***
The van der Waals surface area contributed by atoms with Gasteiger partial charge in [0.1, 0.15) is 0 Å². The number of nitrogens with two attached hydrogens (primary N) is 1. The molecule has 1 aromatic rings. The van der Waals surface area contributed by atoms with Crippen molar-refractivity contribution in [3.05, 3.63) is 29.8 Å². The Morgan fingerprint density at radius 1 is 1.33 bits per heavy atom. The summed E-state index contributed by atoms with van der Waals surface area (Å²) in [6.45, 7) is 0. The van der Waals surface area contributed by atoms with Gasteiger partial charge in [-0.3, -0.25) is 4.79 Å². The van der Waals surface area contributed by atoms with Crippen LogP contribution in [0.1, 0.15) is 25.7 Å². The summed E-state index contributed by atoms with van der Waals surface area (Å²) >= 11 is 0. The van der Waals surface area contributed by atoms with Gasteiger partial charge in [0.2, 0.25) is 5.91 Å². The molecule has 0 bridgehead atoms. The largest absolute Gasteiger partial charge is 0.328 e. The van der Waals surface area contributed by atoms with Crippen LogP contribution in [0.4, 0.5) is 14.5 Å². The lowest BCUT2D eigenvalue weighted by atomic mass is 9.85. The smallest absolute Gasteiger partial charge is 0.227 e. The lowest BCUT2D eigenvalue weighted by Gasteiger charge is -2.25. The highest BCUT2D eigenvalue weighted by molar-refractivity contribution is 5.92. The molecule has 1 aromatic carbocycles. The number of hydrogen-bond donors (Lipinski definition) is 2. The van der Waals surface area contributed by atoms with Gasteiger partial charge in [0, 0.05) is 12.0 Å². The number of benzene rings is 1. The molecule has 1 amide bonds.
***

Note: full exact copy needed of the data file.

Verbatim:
The van der Waals surface area contributed by atoms with Gasteiger partial charge in [0.1, 0.15) is 0 Å². The number of nitrogens with two attached hydrogens (primary N) is 1. The molecule has 1 aromatic rings. The van der Waals surface area contributed by atoms with Crippen molar-refractivity contribution in [3.05, 3.63) is 29.8 Å². The Morgan fingerprint density at radius 1 is 1.33 bits per heavy atom. The summed E-state index contributed by atoms with van der Waals surface area (Å²) in [6.45, 7) is 0. The van der Waals surface area contributed by atoms with Gasteiger partial charge in [-0.3, -0.25) is 4.79 Å². The van der Waals surface area contributed by atoms with Crippen LogP contribution in [0.1, 0.15) is 25.7 Å². The summed E-state index contributed by atoms with van der Waals surface area (Å²) >= 11 is 0. The van der Waals surface area contributed by atoms with Gasteiger partial charge in [0.2, 0.25) is 5.91 Å². The molecule has 0 bridgehead atoms. The largest absolute Gasteiger partial charge is 0.328 e. The van der Waals surface area contributed by atoms with Crippen LogP contribution in [0.4, 0.5) is 14.5 Å². The lowest BCUT2D eigenvalue weighted by atomic mass is 9.85. The smallest absolute Gasteiger partial charge is 0.227 e. The lowest BCUT2D eigenvalue weighted by Gasteiger charge is -2.25. The highest BCUT2D eigenvalue weighted by molar-refractivity contribution is 5.92. The molecule has 1 aromatic carbocycles. The number of hydrogen-bond donors (Lipinski definition) is 2. The van der Waals surface area contributed by atoms with Gasteiger partial charge in [0, 0.05) is 12.0 Å². The number of benzene rings is 1. The molecule has 1 amide bonds.